By Cassy Fiano-Chesser
Colin Clark, a 57-year-old who lives in Hawaii, has always been athletic. But after receiving a diagnosis of brain cancer, he considered assisted suicide, scared he would be a burden on his family. Instead, though, he chose to live — and now he’s made an incredible recovery.
In November of 2019, Clark began noticing that his left hand was twitching, or that it would slip off the table. He thought it was just due to his busy schedule, which included competing in triathlons. But after one race, he began having seizures. After being referred to Cedars-Sinai in Los Angeles and undergoing a biopsy, he was given a devastating diagnosis: stage 4 glioblastoma.
“We had to tell Colin, his wife and their daughter, Nadja, the unfortunate news that yes, he did indeed have brain cancer, and surgical removal of the tumor was not an option,” Dr. Jeremy Rudnick said in a Cedars-Sinai press release. “But, as we do for all our patients, we assured Colin we would pull out all of our heavy artillery and focus on preserving his quality of life. In his case, our goal was getting him back in his running shoes, into the ocean to swim and onto his bicycle for long rides.”
Clark’s condition was already difficult for him to bear: the formerly athletic man found himself bedbound and reliant on a wheelchair, so his thoughts turned dark. “His main concern was for his wife and daughter,” neurosurgeon Keith Black told KHON2. “He was actually contemplating physician-assisted suicide, so as not to be a burden on his family.”
He thought it would be too much of a hardship for his wife and daughter to care for him. “When I first learned I had terminal cancer, I contemplated forgoing treatment and opting-in to end-of-life options,” Clark said in the Cedars-Sinai release. “The last thing I wanted was for my wife of 26 years or my 25-year-old daughter to take care of me while I lay in bed sick and dying.”
This fear is common among people who seek out assisted suicide. Data from Oregon found that the majority of people who wished to die cited a loss of autonomy as the reason why. Multiple studies in well-respected medical journals likewise found that people seek assisted suicide because they are hopeless, afraid of being a burden, have little to no support, and are depressed — not because they are afraid of a painful death.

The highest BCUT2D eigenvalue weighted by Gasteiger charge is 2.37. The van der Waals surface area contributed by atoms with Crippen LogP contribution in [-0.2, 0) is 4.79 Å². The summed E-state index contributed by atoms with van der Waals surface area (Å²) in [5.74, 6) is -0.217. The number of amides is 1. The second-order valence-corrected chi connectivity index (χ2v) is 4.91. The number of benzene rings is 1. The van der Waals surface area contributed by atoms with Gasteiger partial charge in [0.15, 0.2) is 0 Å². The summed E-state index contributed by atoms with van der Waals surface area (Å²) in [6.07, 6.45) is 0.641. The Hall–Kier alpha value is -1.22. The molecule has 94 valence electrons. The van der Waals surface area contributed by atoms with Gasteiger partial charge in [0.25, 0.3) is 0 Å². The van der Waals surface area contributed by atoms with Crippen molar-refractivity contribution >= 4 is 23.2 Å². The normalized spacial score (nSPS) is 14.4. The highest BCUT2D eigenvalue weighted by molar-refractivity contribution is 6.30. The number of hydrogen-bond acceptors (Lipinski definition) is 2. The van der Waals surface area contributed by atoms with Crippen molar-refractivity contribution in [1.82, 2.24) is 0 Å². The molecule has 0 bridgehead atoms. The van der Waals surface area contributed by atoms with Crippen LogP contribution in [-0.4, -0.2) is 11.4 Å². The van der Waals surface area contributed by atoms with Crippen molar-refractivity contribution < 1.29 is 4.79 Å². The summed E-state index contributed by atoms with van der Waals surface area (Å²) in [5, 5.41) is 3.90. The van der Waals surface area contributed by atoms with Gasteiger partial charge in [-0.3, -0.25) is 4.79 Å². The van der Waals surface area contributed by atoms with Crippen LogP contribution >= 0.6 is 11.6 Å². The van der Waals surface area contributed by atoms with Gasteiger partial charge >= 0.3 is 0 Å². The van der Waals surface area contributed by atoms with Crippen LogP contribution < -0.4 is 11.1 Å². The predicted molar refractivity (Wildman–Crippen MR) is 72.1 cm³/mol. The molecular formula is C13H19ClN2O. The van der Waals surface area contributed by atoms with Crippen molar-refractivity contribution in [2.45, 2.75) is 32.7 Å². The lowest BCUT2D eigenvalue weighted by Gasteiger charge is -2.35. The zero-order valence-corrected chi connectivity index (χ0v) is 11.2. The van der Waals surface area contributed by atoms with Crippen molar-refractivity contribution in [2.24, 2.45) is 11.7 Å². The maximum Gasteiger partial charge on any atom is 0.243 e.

His medical team, however, urged him to fight and not give up. And their support helped. “I made a choice to use what time I had left to exploit boundaries and build communities,” Clark said. “For me, this means encouraging and inspiring other patients to give life everything they have.”
Clark underwent six weeks of chemotherapy and radiation, and the treatment miraculously worked. His tumor began to shrink, and surgeries relieved the pressure on his brain. Though he still needed a wheelchair, his wife helped him to regain his strength. “I was wheeled into rehabilitation, but when I left three weeks later, I walked out of the facility. Slowly, but I walked out on my own. This diagnosis has taught me that it’s better to start small and do something at 70%, than never try because you cannot do 100% right away,” he said. “Natascha and I set goals each night for the following day. Even if it’s something small — like getting my T-shirt or socks on by myself — we put our energy and effort behind it.”
Though it took time, a year later, Clark was back to competing in triathlons. And he hopes his story will inspire other people struggling with diagnoses like his. “I still have the tumor. One day, it will take me out. But it could be months. It could be years. It could be seven years, or one year,” he told KHON2. “What we’ve decided to do is just have as much quality of life as we can and just keep going. Doing new things. I’m gardening right now. I’ve never gardened before. I’m trying to cook and bake, this banana bread is getting ready, I can smell it. Whatever you haven’t done in the best that you want to do, do those things! Have each other’s backs and staying in touch because some people go quiet and you think they’re okay, well they may not be okay. Just keep in touch with friends and colleagues.”
Editor’s note. This appeared at Live Action News and is reposted with permission.